soundtrack series: december

December is such a throwback month for music, dusting off cobwebs from some Christmas favourites I wish could be played all year.

Compiling a list of my favourite songs this month was so hard as I wanted to list most of the charts. There’s nothing better than singing along to a Christmas classic whilst baking up some winter goodness.

I’m not a big music buff, and dip in and out of genres and artists, so I’ve enjoyed sharing my soundtrack series this year, in the hope it might introduce you to artists you haven’t heard of before. I find that if you like one specific genre, it can be easier to stick with it instead of venturing out into the unknown. (My dad is a stickler for this – apparently music from his era is the only ‘good’ music out there!)

So I bring you my 12 songs of Christmas (because 5 just wasn’t enough)…

1.Fairytale Of New York – The Pogues

Always at the top of any Christmas soundtrack I write, Fairytale of New York is my ultimate Christmas singalong. Whether I’m at home, driving in the car, or out and about, it’s on every playlist I listen to in December. Who doesn’t love The Pogues?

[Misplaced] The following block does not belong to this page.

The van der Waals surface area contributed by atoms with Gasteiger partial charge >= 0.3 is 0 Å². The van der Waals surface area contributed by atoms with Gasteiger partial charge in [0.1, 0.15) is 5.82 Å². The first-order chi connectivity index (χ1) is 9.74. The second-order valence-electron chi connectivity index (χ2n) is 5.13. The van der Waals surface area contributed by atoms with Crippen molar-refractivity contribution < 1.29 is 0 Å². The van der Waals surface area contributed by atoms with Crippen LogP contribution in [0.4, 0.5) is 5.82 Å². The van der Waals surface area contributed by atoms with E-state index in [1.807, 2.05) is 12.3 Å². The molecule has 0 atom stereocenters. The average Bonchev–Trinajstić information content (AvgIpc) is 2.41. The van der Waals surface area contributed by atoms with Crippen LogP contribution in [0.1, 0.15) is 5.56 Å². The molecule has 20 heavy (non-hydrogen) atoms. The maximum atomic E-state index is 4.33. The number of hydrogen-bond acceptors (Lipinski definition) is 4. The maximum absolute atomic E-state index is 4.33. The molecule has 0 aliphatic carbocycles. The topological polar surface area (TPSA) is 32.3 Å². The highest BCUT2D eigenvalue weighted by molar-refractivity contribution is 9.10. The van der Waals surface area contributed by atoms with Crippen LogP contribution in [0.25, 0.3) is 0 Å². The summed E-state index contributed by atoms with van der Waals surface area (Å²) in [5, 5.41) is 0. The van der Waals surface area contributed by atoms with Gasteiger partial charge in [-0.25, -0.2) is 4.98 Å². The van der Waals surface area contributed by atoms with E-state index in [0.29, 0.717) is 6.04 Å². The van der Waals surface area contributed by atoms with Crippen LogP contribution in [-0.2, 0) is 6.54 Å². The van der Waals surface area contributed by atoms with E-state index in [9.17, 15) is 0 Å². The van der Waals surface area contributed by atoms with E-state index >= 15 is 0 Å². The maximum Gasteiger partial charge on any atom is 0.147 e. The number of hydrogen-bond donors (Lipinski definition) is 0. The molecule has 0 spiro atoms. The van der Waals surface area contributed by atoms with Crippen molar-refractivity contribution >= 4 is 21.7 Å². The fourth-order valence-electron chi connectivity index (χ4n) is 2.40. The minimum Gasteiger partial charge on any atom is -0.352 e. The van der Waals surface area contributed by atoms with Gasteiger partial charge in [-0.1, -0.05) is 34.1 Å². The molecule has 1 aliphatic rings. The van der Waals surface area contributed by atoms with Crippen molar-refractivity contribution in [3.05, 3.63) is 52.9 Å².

2. River – Eminem & Ed Sheeran

I like this song so much that it’s often on repeat and the volume is turned up as soon as I hear it. It’s quite catchy and good to listen to if you’re wrapping presents and not yet in a very Christmassy mood.

3. Let Me Go – Hailee Steinfield

A great background song which at first, I really didn’t like. After a few listens, however, I’m a fan. Not my favourite song from 2017 but it’s a good one.

4. Anywhere – Rita Ora

A good for everything song which I think is one of my faves from 2017. Not usually a huge fan of Rita Ora but I like the chorus (and know all the words which helps).

5. New Rules – Dua Lipa

I need Dua Lipa to write me a rule book to life because it’s just so true. The lyrics of this song are great and it reminds me of dancing around the kitchen in Edinburgh on a girly weekend away.

6. Band Aid – Do They Know It’s Christmas?

Another Christmas classic comes from Band Aid. I love the original version but the modern one is equally as good. I always associate Christmas with a small collection of songs, this one included. It wouldn’t be Christmas without it.

7. Christmas Lights – Coldplay

I absolutely love Coldplay, and would say they appear in most of my playlists. And I’m not usually a fan of modern day Christmas songs, but I absolutely love the mellowed out sound. The piano introduction is really magical.